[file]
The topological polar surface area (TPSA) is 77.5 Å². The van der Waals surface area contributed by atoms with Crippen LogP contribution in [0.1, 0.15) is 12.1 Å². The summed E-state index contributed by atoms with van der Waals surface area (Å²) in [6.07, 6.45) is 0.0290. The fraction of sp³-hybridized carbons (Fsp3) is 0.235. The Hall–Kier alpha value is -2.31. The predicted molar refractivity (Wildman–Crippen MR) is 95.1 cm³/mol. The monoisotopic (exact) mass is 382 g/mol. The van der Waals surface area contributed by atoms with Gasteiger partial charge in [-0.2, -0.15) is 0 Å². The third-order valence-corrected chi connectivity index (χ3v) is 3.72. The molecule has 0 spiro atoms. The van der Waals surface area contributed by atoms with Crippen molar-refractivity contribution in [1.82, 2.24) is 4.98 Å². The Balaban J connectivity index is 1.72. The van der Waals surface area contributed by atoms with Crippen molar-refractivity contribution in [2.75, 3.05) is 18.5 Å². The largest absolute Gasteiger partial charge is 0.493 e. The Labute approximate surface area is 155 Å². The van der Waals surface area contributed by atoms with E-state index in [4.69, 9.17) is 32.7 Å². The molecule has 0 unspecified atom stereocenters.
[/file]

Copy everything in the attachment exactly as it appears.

The topological polar surface area (TPSA) is 77.5 Å². The van der Waals surface area contributed by atoms with Crippen LogP contribution in [0.1, 0.15) is 12.1 Å². The summed E-state index contributed by atoms with van der Waals surface area (Å²) in [6.07, 6.45) is 0.0290. The fraction of sp³-hybridized carbons (Fsp3) is 0.235. The Hall–Kier alpha value is -2.31. The predicted molar refractivity (Wildman–Crippen MR) is 95.1 cm³/mol. The monoisotopic (exact) mass is 382 g/mol. The van der Waals surface area contributed by atoms with Gasteiger partial charge in [-0.2, -0.15) is 0 Å². The third-order valence-corrected chi connectivity index (χ3v) is 3.72. The molecule has 0 spiro atoms. The van der Waals surface area contributed by atoms with Crippen molar-refractivity contribution in [1.82, 2.24) is 4.98 Å². The Balaban J connectivity index is 1.72. The van der Waals surface area contributed by atoms with Crippen molar-refractivity contribution in [2.75, 3.05) is 18.5 Å². The largest absolute Gasteiger partial charge is 0.493 e. The Labute approximate surface area is 155 Å². The van der Waals surface area contributed by atoms with E-state index in [4.69, 9.17) is 32.7 Å². The molecule has 0 unspecified atom stereocenters.